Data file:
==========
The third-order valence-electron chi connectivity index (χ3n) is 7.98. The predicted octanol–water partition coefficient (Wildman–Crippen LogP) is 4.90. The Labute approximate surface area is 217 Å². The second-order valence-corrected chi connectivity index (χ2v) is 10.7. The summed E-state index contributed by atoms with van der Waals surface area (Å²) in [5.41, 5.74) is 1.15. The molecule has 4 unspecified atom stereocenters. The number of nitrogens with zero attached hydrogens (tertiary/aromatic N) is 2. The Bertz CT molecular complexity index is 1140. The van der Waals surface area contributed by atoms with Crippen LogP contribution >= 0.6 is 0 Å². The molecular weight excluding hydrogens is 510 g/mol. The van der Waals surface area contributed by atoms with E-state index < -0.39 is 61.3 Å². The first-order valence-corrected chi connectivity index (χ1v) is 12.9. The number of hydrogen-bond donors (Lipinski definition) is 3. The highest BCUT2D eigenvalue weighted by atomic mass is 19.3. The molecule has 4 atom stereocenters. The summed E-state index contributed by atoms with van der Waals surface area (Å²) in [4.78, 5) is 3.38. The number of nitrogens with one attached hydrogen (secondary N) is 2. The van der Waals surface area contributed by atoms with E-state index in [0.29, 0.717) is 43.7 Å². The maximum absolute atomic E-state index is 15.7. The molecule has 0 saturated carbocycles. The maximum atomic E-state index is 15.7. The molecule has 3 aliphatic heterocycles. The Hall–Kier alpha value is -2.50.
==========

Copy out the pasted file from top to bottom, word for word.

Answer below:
The third-order valence-electron chi connectivity index (χ3n) is 7.98. The predicted octanol–water partition coefficient (Wildman–Crippen LogP) is 4.90. The Labute approximate surface area is 217 Å². The second-order valence-corrected chi connectivity index (χ2v) is 10.7. The summed E-state index contributed by atoms with van der Waals surface area (Å²) in [5.41, 5.74) is 1.15. The molecule has 4 unspecified atom stereocenters. The number of nitrogens with zero attached hydrogens (tertiary/aromatic N) is 2. The Bertz CT molecular complexity index is 1140. The van der Waals surface area contributed by atoms with Crippen LogP contribution >= 0.6 is 0 Å². The molecular weight excluding hydrogens is 510 g/mol. The van der Waals surface area contributed by atoms with E-state index < -0.39 is 61.3 Å². The first-order valence-corrected chi connectivity index (χ1v) is 12.9. The number of hydrogen-bond donors (Lipinski definition) is 3. The highest BCUT2D eigenvalue weighted by atomic mass is 19.3. The molecule has 4 atom stereocenters. The summed E-state index contributed by atoms with van der Waals surface area (Å²) in [4.78, 5) is 3.38. The number of nitrogens with one attached hydrogen (secondary N) is 2. The van der Waals surface area contributed by atoms with E-state index in [0.29, 0.717) is 43.7 Å². The maximum absolute atomic E-state index is 15.7. The molecule has 0 saturated carbocycles. The maximum atomic E-state index is 15.7. The molecule has 3 aliphatic heterocycles. The Hall–Kier alpha value is -2.50.